One who gives way to feeling and
makes no effort to control himself
may be insane in a sense, but if he is
not held responsible for his conduct
under such circumstances it is easy
to see what the result will be.
Mt. Olive Tribune.
The acquittal of Biggers on the
plea of insanity has caused a great
deal of comment as to what will be
the solution of this vexed problem
of convicting murderers when they
plead temporary insanity, homicidal
mania, "confusional insanity," etc.
And it is really a problem thatshould
greatly interest every one. The best
and most sensible solution so far
offered comes from Solicitor Heriot
Clarkson, of the Charlotte district,
who prosecuted Biggers. His plan is
that all slayers of their Wlowmen
shall be subjected to the same punish
ment meted out to second degree
murderers, which is two to thirty
years' imprisonment, "but in an
asylum for the criminal insane for a
period in the discretion of the court"
when such defendants plead insanity,
at the time of the killing, and are
found not guilty by the jury on this
Greenville Uefleetor.
In the matter of the insanity plea
the North Carolina courts seem to be
falling in line after New York. It
seems to us that if wp are going to
turn our murderers loose on this
ground we had just as well do away
with the courts entirely, as one who
commits a crime of any kind is insane
to that extent. No sane man will
walk deliberately up and shoot his
fellow being down. Such an act is
directly against the nature of a
normal man, but that is no reason
they should be turned loose on the
public to possibly do the same thing
under similar circumstances.
Those who are in position to know
say the evidence against Biggers
would not justify his conviction. As
for that we know nothing, but we
know the insanity plea is no plea
and think our lawyers are carrying
things too far.
High Point Enterprise.
The verdict in the Biggers trial was
unexpected in a community like Meck
lenburg, whose people for genera
tions nave been taught obedience to
authority and whose newspapers
have preached the pure doctrine of
law and order almost to the point of
A failing tiny nerve no larger than the
finest eilkeu thread takes from the Heart its
impulse, its power, its regularity. The
Stomach alno has its hidden, or inside nerves
it was nr. Mioopwno first told us it was
wrong to drug a weak or tailing Momacb,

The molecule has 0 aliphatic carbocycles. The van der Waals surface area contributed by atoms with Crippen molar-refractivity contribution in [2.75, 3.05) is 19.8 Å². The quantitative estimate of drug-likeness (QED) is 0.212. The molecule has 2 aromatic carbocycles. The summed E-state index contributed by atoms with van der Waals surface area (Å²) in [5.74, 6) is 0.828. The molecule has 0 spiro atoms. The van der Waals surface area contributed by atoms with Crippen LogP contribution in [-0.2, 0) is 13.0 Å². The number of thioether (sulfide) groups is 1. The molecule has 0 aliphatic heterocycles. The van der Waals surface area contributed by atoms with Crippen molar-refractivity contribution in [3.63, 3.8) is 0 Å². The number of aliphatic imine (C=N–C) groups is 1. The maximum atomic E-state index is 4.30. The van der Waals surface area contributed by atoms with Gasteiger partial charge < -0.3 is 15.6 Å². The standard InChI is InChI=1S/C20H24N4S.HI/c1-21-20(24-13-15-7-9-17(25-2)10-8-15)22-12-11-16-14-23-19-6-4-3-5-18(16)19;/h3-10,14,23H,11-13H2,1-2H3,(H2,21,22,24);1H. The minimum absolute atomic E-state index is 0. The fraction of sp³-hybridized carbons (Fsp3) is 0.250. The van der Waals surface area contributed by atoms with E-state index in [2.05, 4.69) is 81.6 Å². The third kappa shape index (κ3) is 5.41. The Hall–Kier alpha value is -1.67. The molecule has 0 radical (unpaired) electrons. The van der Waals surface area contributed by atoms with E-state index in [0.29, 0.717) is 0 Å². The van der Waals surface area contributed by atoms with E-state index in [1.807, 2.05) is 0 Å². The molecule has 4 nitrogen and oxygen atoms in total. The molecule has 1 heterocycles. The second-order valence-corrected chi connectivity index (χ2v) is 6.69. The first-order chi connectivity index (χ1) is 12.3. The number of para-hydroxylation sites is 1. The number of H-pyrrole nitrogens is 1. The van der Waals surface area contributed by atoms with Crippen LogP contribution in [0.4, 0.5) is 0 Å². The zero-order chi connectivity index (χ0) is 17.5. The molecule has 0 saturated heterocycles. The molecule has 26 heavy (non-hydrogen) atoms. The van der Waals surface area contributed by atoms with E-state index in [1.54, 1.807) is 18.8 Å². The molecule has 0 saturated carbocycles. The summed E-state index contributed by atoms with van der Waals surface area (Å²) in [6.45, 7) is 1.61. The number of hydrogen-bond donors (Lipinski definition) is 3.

Heart or Kidneys. His prescription Dr
Shoop's Restorative is directed straight for
the cause of these ailments these weak and
faltering inside nerves. This, no donbt
clearly explains why the Restorative has of
late grown so rapidly in popularity. Drug
gists say that those who test the Restorative
even for a few days soon become fully con
vineed of its wonderful merit Anyway.don't
arug tne organ, '.treating the cause of sick
, ness is the only sensible and successful wav
Sold by all dealers.
a Brutus who pronounced sentence
on his own son in order that the
majesty of the law might be upheld.
There was not even a woman in this
case to divert the attention of the
jurors from the main issue. There
must have been much sympathy for
the one-armed man who committed
the deed, and a strong feeling that he
had been wronged, because we are
told that an acquittal was exitec-ted.
The masterly conduct of the case by
Judge Osborne and his exceptional
plea for the man's life no doubt had
much to do with the verdict. But
all these brilliant features of the trial
do not lessen the significance of the
The Moral of Two Murders
Baltimore Snn.
Close upon the heels of the atro
cious murder by a Chinaman in New
York of a young woman, a mission
ary worker, comes the discovery of
murder in Talbot county, Maryland,
apparently no less brutal and re
volting in character than the crime
committed by the Oriental degener
ate in the metropolis. The victim in
the latter case was also a woman, of
good social position, talented and
attractive. The man suspected of
killing her is a man whose environ
ment was wholly different from that
of the Chinaman whose crime has
shocked and startled the nation.
But in respect to depravity and fe
rocity the Chinese murderer of Elsie
Siel and the American who killed
Mrs. Wood ill seem to be on the same
low level.
In these two crimes, it must appear
to all thoughtful men and women,
there is food for serious reflection.
Upon parents especially they should
make a profound impression, em
phazing the vital importanceof home
influence of training children from
t he earliest hi the wa v they should go.
Girls should be taught how absolute
ly essential it is for their own happi
ness and protection that they exercise
the utmost circumspection in their
choice of companions. Of the perils
to which they are exposed when they
depart in the slightest degree from
high standards in the selections of
their friends of both sexes they should
be franklv advised. It is no exag
geration to say that American girls
are allowed agreater degree of liberty
now than their grand-mothers were
permitted to exercise in their genera
tions, in making acquaintances and
receiving attention from men. There
was never a time when girls needed
more the counsels of parents, their
wise and tender and vigilant care and
guidance, than now. There was
never a time when for our own good
there was a greater necsssitv than
now for girls to surround themselves
with the safeguards of discriminating
exciusiveness, to maKe no friend